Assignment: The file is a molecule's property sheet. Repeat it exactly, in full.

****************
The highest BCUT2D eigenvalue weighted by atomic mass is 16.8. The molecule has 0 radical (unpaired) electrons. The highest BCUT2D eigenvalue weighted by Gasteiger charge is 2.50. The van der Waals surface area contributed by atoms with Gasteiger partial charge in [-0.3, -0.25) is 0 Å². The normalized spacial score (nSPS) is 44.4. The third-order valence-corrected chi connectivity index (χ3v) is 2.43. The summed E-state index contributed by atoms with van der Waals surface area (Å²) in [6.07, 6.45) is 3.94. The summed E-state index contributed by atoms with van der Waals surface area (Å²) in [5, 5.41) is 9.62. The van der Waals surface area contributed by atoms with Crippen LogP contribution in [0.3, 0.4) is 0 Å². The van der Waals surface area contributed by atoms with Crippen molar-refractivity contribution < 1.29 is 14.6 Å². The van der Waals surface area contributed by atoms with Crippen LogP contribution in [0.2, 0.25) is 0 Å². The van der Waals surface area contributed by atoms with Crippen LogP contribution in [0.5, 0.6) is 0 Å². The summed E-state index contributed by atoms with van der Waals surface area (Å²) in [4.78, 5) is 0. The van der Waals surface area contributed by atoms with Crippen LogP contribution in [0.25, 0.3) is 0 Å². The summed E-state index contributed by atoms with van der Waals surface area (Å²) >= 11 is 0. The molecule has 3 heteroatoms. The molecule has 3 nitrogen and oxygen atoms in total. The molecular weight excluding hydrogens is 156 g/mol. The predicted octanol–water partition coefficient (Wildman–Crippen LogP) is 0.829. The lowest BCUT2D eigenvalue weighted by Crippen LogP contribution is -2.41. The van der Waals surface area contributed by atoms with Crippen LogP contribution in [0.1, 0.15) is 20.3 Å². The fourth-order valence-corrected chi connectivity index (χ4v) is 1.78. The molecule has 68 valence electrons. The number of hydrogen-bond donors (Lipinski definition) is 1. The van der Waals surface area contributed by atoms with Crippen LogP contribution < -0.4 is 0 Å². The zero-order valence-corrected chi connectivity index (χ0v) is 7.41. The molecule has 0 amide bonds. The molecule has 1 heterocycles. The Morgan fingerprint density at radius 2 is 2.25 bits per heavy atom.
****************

The highest BCUT2D eigenvalue weighted by atomic mass is 16.8. The molecule has 0 radical (unpaired) electrons. The highest BCUT2D eigenvalue weighted by Gasteiger charge is 2.50. The van der Waals surface area contributed by atoms with Gasteiger partial charge in [-0.3, -0.25) is 0 Å². The normalized spacial score (nSPS) is 44.4. The third-order valence-corrected chi connectivity index (χ3v) is 2.43. The summed E-state index contributed by atoms with van der Waals surface area (Å²) in [6.07, 6.45) is 3.94. The summed E-state index contributed by atoms with van der Waals surface area (Å²) in [5, 5.41) is 9.62. The van der Waals surface area contributed by atoms with Crippen LogP contribution in [0.3, 0.4) is 0 Å². The van der Waals surface area contributed by atoms with Crippen molar-refractivity contribution < 1.29 is 14.6 Å². The van der Waals surface area contributed by atoms with Crippen LogP contribution in [0.2, 0.25) is 0 Å². The van der Waals surface area contributed by atoms with Crippen LogP contribution in [0.5, 0.6) is 0 Å². The summed E-state index contributed by atoms with van der Waals surface area (Å²) in [4.78, 5) is 0. The van der Waals surface area contributed by atoms with Crippen LogP contribution in [0.25, 0.3) is 0 Å². The summed E-state index contributed by atoms with van der Waals surface area (Å²) >= 11 is 0. The molecule has 3 heteroatoms. The molecule has 3 nitrogen and oxygen atoms in total. The molecular weight excluding hydrogens is 156 g/mol. The predicted octanol–water partition coefficient (Wildman–Crippen LogP) is 0.829. The lowest BCUT2D eigenvalue weighted by Crippen LogP contribution is -2.41. The van der Waals surface area contributed by atoms with Crippen LogP contribution in [0.1, 0.15) is 20.3 Å². The fourth-order valence-corrected chi connectivity index (χ4v) is 1.78. The molecule has 68 valence electrons. The number of hydrogen-bond donors (Lipinski definition) is 1. The van der Waals surface area contributed by atoms with Crippen LogP contribution < -0.4 is 0 Å². The zero-order valence-corrected chi connectivity index (χ0v) is 7.41. The molecule has 0 amide bonds. The molecule has 1 heterocycles. The Morgan fingerprint density at radius 2 is 2.25 bits per heavy atom.